4.2. Microsoft Hyper-V and Remote Desktop Services

4.2.1. Microsoft Hyper-V
4.2.2. System Requirements for Microsoft Hyper-V
4.2.3. Microsoft Remote Desktop Services
4.2.4. System Requirements for Microsoft Remote Desktop Services
4.2.5. Microsoft RDS Farm (NLB Cluster) Management
4.2.6. Limitations of Microsoft Remote Desktop Providers and Pools
4.2.7. Preparing a Windows Server

4.2.1. Microsoft Hyper-V

Oracle VDI provides users access to virtual machines hosted by Microsoft Hyper-V. Microsoft Hyper-V can be installed either as a free stand-alone product, or it can be enabled as the Hyper-V role in Windows Server.

Oracle VDI remotely manages the virtualization hosts for a Microsoft Hyper-V desktop provider. To enable communication between Oracle VDI and the Windows Server hosting Microsoft Hyper-V, the Windows Server needs to be prepared. See Section 4.2.7, “Preparing a Windows Server” for more details.

Oracle VDI does not include Microsoft software. You must purchase this separately. Oracle Support contracts do not cover third-party software-related issues.

4.2.2. System Requirements for Microsoft Hyper-V

The following are the supported virtualization platforms for the Microsoft Hyper-V desktop provider:

  • Microsoft Hyper-V Server 2008 R2

  • Microsoft Windows Server 2008 R2 (including SP1)

System requirements for the Hyper-V server:

To install the Hyper-V role, see the Microsoft Hyper-V Getting Started Guide.

To install the standalone product, see the Microsoft Hyper-V Server 2008 R2 site.

Storage Requirements for Microsoft Hyper-V

Microsoft Hyper-V requires a storage server to store the virtual disks used by Oracle VDI. This server is in addition to the Hyper-V host itself. See Section 4.6, “Storage” for details of what is supported.

4.2.3. Microsoft Remote Desktop Services

Oracle VDI provides users access to Windows Terminal Services or Remote Desktop Services (Terminal Services) sessions provided by Microsoft Windows servers by either individual Windows servers or a cluster of servers belonging to a Remote Desktop Session Host farm or Network Load Balancing cluster.

If you want to display session and load information about a Windows server in Oracle VDI Manager and on the command line, you must prepare Windows Remote Management (WinRM) on your Windows servers over HTTPS to communicate with Oracle VDI. See Section 4.2.7, “Preparing a Windows Server” for more details.

Oracle VDI relies on some Microsoft tools being implemented along with Remote Desktop Services to provide advanced features such as farm or cluster of RDS hosts with load balancing and session reconnection.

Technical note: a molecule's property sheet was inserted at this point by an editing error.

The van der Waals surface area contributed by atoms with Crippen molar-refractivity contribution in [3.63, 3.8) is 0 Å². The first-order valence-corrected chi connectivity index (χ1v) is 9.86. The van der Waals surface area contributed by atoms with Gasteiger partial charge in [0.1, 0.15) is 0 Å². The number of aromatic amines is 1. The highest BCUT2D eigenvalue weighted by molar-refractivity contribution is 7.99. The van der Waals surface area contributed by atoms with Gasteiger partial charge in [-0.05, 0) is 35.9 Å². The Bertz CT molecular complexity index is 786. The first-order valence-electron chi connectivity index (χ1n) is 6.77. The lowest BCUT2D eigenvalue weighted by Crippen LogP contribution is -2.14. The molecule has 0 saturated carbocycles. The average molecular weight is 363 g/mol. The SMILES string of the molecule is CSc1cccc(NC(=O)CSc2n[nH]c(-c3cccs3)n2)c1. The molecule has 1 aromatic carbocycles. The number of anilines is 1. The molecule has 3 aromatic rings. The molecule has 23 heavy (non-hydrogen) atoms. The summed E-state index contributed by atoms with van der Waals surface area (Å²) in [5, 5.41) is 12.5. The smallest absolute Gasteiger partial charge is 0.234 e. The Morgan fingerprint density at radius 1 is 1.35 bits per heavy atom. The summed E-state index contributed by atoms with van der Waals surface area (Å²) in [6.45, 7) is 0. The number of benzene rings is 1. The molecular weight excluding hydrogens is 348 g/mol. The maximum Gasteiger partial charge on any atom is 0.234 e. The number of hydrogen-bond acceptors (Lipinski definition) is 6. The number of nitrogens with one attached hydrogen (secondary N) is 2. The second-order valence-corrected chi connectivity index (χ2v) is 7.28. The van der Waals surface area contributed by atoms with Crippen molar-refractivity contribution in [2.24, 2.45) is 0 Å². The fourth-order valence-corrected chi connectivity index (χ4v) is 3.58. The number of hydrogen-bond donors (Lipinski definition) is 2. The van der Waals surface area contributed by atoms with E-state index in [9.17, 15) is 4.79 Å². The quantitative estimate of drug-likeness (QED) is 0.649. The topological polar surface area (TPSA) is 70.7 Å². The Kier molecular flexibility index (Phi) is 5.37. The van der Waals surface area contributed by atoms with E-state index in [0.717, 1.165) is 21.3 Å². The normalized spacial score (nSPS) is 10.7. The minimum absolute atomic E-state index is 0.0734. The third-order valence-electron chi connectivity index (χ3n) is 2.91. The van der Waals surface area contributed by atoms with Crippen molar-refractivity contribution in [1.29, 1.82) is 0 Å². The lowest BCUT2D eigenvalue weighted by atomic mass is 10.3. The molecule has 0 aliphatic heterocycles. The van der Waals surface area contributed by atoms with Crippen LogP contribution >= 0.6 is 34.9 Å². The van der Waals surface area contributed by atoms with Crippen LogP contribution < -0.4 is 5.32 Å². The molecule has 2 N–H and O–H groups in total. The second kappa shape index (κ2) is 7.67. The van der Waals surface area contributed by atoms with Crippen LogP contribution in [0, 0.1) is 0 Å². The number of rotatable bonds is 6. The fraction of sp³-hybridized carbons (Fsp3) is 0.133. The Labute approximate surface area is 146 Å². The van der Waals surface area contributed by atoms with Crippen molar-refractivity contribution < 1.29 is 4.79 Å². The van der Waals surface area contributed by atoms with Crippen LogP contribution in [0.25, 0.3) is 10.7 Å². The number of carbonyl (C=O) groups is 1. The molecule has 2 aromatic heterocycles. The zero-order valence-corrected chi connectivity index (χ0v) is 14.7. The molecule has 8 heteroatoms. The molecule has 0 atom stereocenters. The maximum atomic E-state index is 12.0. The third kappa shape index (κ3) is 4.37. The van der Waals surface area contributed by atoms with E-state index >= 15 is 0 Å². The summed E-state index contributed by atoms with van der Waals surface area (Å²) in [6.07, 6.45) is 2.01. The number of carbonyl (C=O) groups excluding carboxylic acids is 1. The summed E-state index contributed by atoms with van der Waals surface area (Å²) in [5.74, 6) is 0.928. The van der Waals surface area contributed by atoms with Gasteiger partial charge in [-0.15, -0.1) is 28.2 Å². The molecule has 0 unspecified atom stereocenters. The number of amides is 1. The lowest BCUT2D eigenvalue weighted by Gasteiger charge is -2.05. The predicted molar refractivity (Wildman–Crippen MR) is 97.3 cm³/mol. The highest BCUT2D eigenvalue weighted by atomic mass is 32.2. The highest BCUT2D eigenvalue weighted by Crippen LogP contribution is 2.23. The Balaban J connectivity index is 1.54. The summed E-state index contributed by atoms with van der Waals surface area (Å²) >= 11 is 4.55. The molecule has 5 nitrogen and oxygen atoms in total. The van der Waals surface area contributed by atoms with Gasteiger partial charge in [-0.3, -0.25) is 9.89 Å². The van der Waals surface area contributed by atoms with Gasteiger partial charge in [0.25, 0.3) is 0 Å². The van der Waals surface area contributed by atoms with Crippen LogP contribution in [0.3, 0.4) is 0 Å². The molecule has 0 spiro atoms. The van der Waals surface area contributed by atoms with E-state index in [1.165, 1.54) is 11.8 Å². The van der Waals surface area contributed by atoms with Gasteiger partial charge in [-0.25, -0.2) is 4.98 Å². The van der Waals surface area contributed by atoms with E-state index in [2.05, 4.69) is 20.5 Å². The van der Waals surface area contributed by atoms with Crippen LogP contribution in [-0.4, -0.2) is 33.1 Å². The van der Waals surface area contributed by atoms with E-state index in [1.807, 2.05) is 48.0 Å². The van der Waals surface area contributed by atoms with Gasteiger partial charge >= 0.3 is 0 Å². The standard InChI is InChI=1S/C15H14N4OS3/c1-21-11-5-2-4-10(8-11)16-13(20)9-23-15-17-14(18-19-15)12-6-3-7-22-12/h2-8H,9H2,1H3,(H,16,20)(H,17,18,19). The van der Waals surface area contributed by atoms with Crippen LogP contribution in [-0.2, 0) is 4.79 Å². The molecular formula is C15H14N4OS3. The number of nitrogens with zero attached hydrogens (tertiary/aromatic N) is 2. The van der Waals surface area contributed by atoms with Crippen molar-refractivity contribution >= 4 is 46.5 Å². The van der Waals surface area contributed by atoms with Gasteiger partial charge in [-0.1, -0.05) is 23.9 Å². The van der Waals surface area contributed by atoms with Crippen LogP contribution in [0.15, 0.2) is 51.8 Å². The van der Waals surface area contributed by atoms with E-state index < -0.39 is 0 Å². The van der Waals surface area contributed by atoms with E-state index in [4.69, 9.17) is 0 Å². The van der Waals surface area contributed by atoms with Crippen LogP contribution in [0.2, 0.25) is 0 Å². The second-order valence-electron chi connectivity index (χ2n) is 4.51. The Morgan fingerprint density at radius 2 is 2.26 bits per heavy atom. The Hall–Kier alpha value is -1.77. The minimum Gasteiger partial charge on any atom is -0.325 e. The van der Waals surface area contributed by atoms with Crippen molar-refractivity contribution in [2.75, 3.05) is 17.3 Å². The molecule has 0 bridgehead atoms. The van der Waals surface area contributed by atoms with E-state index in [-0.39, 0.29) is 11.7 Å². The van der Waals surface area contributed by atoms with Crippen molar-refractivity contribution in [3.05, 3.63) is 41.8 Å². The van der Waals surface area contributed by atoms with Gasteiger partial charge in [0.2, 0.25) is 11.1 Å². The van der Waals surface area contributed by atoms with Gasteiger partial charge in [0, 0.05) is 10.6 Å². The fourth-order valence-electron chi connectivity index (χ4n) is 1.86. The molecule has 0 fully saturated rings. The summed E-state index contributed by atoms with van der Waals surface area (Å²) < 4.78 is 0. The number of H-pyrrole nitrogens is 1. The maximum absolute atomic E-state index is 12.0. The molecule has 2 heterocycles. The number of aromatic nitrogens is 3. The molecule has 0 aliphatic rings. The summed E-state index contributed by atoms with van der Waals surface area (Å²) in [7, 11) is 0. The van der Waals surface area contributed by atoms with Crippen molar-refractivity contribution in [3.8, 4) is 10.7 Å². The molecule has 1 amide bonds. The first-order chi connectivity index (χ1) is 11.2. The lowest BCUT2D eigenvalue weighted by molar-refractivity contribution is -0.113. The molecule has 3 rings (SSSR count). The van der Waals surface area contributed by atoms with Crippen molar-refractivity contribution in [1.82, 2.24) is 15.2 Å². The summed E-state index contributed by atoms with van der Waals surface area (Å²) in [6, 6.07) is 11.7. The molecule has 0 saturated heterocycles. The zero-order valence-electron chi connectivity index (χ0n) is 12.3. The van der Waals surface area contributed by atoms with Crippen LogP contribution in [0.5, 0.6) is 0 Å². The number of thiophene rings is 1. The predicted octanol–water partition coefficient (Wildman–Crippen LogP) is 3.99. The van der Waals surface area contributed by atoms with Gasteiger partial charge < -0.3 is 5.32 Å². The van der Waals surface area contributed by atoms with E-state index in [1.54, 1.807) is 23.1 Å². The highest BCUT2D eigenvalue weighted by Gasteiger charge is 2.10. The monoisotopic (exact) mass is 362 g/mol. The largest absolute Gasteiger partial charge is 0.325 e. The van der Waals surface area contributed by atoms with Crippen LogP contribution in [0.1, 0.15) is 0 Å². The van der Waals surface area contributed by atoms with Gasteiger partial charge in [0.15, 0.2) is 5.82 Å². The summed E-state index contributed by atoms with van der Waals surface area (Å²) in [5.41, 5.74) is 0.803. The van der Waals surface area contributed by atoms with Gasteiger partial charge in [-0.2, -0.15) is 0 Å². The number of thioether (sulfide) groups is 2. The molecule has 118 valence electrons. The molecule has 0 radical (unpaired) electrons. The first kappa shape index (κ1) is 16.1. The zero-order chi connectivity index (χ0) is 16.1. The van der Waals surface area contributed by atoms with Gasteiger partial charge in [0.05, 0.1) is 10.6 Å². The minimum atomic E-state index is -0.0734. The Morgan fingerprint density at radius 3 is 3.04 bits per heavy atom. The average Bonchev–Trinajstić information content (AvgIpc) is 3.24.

Oracle VDI does not include Microsoft software or licenses for Microsoft Remote Desktop Services. You must purchase these separately. Oracle Support contracts do not cover third-party software-related issues.

4.2.4. System Requirements for Microsoft Remote Desktop Services

The following are the supported virtualization platforms for the Microsoft Remote Desktop desktop provider:

  • Microsoft Windows Server 2008 R2 (including SP1)

  • Microsoft Windows Server 2003 Enterprise Edition (including SP1 and SP2)

System requirements for Remote Desktop Services hosts:

To install the Remote Desktop Services role on Windows Server:

4.2.5. Microsoft RDS Farm (NLB Cluster) Management

If you have RDS hosts belonging to a Remote Desktop Session Host farm or a NLB cluster, how you configure a Microsoft Remote Desktop provider depends on whether or not you want to be able to view session information or CPU and memory load information in Oracle VDI Manager or on the command line.

If you want to view session and load information in Oracle VDI, configure the Microsoft Remote Desktop provider as follows:

With this configuration, Oracle VDI detects the information about the farm by querying the first RDS host of the provider. The detected farm name is returned to the remote client when users try to access a session. The session can be started on any host participating in the farm.

If you do not want to view session and load information in Oracle VDI, configure the Microsoft Remote Desktop provider as follows:

  1. In the New Provider Wizard, select the Specify Remote Desktop Server Farm option.

  2. Enter the DNS name or IP address of the RDS farm or NLB cluster.

With this configuration, the configured farm name is returned to the remote client when users try to access a session.

Microsoft Terminal Services on Windows Server 2003

Oracle VDI provides access to Terminal Services sessions delivered by either a single server running Windows Server 2003 or a cluster of servers running Windows Server 2003, any edition.

The cluster is a Microsoft Network Load Balancing (NLB) cluster, which provides load balancing among servers

Microsoft Session Directory can be used to enable users to reconnect to existing sessions.

Microsoft reference documentation:

Microsoft Remote Desktop Services on Windows Server 2008 R2

Oracle VDI provides access to Remote Desktop Services sessions delivered by:

  • A single server running Windows Server 2008 R2

  • A farm of servers with the following characteristics:

    • All servers running Windows Server 2008 R2

    • Microsoft Remote Desktop Connection Broker (formerly Terminal Services Session Broker) is used to enable load balancing and enable users to reconnect to existing sessions.

As described in Microsoft documentation, preliminary load balancing may be provided using DNS round robin or Microsoft Network Load Balancing (NLB) or a hardware load balancer.

Microsoft reference documentation:

4.2.6. Limitations of Microsoft Remote Desktop Providers and Pools